Sifting Through Alternative Cancer Therapies

Checklist helps evaluate Web sites on treatments

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FRIDAY, March 21, 2003 (HealthDayNews) --Asking a few simple questions may help you gauge the reliability of information about complementary and alternative cancer treatments you find on the Internet, says a report in the March-April issue of Psychosomatics.

Researchers from the psychiatry department at the University of California, San Diego, reviewed 194 Internet sites containing information about three complementary/alternative treatments.

They looked at: floressence, an herbal product used by many cancer patients; amalaki, an herb that's used as part of an Ayurvedic cancer-treatment approach; and selenium, a nonherbal treatment that's often used in complementary cancer treatment.

When they reviewed the Internet sites, the researchers asked themselves whether the treatments were for sale online, whether there were patient testimonials on the sites, whether the treatment was touted as a cancer cure, and whether the treatment claimed to have no side effects.

If they got a "yes" answer to any of these questions, the researchers gave that particular site a "red flag", suggesting that the site's scientific accuracy was questionable.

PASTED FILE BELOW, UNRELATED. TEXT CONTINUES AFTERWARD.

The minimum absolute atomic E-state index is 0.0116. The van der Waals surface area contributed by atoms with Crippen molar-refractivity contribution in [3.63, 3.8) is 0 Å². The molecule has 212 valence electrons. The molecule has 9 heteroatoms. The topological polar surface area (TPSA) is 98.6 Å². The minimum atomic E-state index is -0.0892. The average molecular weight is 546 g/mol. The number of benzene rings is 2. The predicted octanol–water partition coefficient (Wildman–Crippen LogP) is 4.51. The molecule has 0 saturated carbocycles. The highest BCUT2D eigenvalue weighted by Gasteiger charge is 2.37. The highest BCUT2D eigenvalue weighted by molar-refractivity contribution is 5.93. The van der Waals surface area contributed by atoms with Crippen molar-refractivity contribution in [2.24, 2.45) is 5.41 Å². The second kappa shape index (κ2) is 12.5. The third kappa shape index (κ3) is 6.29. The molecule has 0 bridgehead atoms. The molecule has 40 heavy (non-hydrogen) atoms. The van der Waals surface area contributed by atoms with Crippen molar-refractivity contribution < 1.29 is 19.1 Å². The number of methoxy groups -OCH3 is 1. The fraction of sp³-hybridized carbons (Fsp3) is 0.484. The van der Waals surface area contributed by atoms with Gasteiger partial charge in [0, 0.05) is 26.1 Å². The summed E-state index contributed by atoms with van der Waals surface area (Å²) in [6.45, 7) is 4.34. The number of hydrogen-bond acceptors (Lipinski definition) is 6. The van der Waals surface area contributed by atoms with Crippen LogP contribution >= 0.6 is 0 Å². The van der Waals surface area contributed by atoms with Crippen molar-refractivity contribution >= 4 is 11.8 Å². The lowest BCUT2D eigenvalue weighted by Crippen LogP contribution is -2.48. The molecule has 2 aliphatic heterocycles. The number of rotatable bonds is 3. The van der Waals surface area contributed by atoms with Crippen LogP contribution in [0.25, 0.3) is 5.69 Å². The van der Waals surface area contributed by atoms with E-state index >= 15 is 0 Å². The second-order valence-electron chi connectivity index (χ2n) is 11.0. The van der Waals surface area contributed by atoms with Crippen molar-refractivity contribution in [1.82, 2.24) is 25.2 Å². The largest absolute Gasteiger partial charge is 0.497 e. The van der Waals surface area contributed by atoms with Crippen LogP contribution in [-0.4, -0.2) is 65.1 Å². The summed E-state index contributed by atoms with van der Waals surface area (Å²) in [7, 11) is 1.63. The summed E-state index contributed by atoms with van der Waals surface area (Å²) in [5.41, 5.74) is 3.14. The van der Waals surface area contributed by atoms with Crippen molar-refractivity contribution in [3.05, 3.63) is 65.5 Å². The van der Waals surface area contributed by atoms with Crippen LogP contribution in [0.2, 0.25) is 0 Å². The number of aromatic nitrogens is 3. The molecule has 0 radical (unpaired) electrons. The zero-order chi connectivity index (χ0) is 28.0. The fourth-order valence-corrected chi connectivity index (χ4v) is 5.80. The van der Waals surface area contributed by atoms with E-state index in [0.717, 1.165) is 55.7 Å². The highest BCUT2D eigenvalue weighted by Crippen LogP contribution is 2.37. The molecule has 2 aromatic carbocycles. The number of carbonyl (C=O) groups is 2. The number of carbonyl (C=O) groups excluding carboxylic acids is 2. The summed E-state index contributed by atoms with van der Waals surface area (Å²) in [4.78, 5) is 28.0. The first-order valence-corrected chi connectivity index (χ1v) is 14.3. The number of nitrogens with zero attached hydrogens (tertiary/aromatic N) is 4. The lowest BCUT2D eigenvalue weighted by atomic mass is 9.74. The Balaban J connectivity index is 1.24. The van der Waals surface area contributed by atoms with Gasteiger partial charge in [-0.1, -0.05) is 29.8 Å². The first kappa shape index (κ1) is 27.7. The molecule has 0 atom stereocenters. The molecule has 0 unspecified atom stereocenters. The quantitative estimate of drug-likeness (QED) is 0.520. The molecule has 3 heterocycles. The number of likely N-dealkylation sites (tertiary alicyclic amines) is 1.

The report found that more than 90 percent of the Internet sites with information about floressence and amalaki raised at least one red flag. Neither of these products have been subjected to rigorous scientific testing.

In comparison, 23 percent of the sites discussing selenium -- a treatment with some scientific merit --raised at least one red flag.

The majority of sites about selenium, even those with red flags, offered at least some accurate information about selenium use and cancer treatment, the report says.

There were large amounts of vague, inaccurate and anecdotal information on the floressence and amalki sites tagged with multiple red flags by the researchers.

The sites dealing with those products that were free of red flags offered accurate, scientifically based information published in peer-reviewed journals or provided by organizations such as the U.S. National Cancer Institute.

More information

The U.S. National Cancer Institute has more about complementary and alternative cancer treatments.

SOURCE: Health Behavior News Service, news release, March 2003


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